Boundary extension details revealed in weeks

Details of the long-awaited extension of Cork’s city boundary could emerge within weeks.

The red line on a map, which will define the areas to be transferred from the county council’s jurisdiction to the city council’s administrative area, could be ready by the end of October.

A compensation arrangement will also be prepared to ensure the county council does not lose out financially from the loss of a substantial rates base from the selected areas.

It follows the decision by Minister for Housing, Planning, and Local Government Eoghan Murphy to appoint an oversight group to press ahead with the implementation of the controversial changes.

The new boundary will be published along with the various other actions which will be required to effect the extension as part of an implementation plan the minister said he would like by the end of October.

It will be the first extension of the city’s boundary in more than 50 years and will take place as part of one of the single biggest reforms of Cork’s local government arrangements in a generation.

News that the government is pressing ahead with the boundary extension marks a significant milestone in a process which started more than two years ago when a statutory committee was set up to review Cork’s local government arrangements.

Chaired by business consultant Alf Smiddy, the committee was split three to two on its 2015 recommendation to merge the city and county councils and create a super-council for Cork.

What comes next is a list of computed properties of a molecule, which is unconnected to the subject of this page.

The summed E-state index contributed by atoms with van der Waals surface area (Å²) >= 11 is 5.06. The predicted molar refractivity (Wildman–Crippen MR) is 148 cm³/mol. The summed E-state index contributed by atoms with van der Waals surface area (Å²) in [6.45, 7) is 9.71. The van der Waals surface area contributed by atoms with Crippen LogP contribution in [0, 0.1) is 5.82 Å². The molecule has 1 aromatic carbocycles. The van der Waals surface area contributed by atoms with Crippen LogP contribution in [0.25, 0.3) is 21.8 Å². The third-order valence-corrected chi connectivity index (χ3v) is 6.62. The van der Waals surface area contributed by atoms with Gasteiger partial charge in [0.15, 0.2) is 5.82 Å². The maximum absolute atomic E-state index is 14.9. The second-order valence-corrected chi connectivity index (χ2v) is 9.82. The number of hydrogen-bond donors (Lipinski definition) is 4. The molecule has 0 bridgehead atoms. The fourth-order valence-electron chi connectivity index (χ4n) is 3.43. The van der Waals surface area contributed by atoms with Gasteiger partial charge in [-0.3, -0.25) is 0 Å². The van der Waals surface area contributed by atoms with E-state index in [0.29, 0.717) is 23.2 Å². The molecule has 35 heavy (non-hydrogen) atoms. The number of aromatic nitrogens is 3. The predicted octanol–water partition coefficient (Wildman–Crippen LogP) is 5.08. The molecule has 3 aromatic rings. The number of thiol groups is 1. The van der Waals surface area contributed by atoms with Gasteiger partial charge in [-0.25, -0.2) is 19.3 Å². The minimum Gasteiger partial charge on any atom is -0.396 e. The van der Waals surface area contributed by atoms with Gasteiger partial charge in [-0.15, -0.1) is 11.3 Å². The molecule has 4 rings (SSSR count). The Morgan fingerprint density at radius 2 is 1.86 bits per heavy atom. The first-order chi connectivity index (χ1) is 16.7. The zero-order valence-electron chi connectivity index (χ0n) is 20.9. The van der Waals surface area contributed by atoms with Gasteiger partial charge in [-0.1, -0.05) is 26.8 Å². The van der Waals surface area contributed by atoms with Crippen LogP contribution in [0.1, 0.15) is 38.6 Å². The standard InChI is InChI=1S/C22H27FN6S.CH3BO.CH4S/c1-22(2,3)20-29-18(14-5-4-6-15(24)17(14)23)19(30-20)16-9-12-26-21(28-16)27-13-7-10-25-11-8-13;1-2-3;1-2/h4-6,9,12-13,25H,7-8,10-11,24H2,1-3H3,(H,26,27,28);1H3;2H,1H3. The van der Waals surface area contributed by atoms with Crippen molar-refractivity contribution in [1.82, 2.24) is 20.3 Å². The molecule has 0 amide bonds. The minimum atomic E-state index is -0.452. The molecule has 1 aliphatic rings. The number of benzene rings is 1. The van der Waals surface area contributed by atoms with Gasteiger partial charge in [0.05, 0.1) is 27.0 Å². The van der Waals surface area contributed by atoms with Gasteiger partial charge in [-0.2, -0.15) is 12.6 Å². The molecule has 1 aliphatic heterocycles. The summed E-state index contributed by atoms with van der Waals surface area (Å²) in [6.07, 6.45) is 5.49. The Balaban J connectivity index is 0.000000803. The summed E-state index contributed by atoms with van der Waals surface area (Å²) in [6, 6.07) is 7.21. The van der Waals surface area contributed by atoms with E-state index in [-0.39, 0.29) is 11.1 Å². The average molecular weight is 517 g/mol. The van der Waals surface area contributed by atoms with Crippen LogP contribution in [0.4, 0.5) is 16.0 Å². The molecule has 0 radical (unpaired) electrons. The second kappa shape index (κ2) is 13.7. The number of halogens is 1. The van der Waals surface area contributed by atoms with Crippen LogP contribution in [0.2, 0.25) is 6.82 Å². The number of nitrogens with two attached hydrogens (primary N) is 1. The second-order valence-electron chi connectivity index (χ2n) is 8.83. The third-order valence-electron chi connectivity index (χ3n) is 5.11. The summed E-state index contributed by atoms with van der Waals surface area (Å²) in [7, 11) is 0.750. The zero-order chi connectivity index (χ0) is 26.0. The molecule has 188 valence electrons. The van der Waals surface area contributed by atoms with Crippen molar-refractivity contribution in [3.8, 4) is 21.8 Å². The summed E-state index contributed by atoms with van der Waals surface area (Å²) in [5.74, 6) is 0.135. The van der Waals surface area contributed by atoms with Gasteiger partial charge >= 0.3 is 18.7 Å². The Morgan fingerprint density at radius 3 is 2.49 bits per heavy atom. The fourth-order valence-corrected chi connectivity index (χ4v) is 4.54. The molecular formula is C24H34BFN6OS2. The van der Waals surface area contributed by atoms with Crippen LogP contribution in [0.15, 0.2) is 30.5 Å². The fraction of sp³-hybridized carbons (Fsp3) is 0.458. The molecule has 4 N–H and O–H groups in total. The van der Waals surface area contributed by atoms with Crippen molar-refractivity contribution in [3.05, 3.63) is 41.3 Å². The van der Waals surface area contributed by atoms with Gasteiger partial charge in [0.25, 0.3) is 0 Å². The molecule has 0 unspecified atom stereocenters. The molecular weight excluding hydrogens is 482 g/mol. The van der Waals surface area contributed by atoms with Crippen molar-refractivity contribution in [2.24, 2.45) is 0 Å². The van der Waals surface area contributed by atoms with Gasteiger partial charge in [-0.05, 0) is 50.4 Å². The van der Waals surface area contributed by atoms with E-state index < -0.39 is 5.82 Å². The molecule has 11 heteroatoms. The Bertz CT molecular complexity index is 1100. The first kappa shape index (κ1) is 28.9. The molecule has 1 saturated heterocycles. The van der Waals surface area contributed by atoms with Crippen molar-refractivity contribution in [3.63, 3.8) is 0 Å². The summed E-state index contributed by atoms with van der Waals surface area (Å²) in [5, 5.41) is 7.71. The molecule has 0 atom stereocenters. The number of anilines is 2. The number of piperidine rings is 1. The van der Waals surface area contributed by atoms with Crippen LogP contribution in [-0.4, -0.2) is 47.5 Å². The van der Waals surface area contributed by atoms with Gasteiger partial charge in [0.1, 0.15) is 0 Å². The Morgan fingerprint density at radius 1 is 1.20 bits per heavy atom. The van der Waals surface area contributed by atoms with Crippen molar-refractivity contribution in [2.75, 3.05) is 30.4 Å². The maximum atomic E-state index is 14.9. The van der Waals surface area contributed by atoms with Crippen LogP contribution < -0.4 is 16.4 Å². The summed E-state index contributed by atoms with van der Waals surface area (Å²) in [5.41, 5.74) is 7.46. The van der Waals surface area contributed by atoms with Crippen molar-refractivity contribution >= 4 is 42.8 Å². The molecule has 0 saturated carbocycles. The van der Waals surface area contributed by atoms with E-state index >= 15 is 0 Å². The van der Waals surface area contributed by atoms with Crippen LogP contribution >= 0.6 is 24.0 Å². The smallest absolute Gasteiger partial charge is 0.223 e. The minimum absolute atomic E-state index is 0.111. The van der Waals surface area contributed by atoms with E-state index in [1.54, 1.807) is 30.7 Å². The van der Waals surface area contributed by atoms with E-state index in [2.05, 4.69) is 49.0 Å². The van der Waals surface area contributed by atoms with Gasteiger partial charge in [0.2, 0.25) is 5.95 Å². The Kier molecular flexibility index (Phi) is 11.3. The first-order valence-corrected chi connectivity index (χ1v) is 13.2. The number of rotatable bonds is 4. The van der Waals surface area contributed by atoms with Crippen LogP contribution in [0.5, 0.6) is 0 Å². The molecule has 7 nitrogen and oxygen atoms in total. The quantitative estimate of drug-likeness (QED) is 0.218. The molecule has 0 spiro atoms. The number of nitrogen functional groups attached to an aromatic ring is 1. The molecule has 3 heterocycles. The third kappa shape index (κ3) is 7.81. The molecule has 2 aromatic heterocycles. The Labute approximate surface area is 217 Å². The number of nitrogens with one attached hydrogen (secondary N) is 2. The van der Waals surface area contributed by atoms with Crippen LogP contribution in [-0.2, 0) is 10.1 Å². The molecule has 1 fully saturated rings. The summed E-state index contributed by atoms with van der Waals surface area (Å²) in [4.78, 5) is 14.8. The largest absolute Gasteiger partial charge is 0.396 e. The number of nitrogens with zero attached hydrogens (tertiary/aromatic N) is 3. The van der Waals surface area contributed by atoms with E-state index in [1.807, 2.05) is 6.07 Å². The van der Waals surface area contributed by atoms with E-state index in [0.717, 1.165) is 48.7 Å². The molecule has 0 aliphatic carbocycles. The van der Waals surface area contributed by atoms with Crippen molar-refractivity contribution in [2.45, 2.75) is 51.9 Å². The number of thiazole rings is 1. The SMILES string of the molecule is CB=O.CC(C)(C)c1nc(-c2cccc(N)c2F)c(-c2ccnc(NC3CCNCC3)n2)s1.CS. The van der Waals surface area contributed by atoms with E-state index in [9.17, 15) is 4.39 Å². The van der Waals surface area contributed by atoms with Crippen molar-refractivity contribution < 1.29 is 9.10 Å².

It triggered a wave of opposition and a judicial review, and led to the establishment by Simon Coveney, the former local government minister, of an expert review group to examine the situation again.

That group, chaired by former chief planner for Scotland, Jim Mckinnon, rejected the Smiddy merger proposal in favour of retaining the two local authorities and extending the city boundary.

Mckinnon suggested that areas including Ballincollig, Blarney, Cork Airport, Little Island, and Carrigtwohill become part of the city, which would see its population increase by some 100,000 people.

Mr Murphy announced on Friday night that he has now established an oversight group to implement the Mckinnon recommendations.

Chaired by John O’Connor, the former chairman of An Bord Pleanála, it will include former Limerick county manager Ned Gleeson and retired department secretary general Brigid McManus.

They will be supported in an advisory capacity by Conn Murray, the chief executive of Limerick City and County Council, and Michael Walsh, the chief executive of Waterford City and County Council.

The chief executive of Cork County Council, Tim Lucey, and the chief executive of Cork City Council, Ann Doherty, will also participate in an “advisory, support, and reporting capacity”.

The oversight group will have to prepare details of the financial implications for the two local authorities arising from the boundary extension, and outline its impact on services, operations, property, liabilities, and other matters.

Possible staffing transfers, adjustments, or arrangements will also be dealt with.

The group may also be asked to consider the configuration or role of municipal districts in Cork, and the introduction of an area-based approach for a newly configured city council.

Local Labour area representative in Cork, Peter Horgan, said service delivery should be at the heart of any decisions the oversight group makes. “Any changes must outline a service delivery programme that has communities at the centre,” he said.


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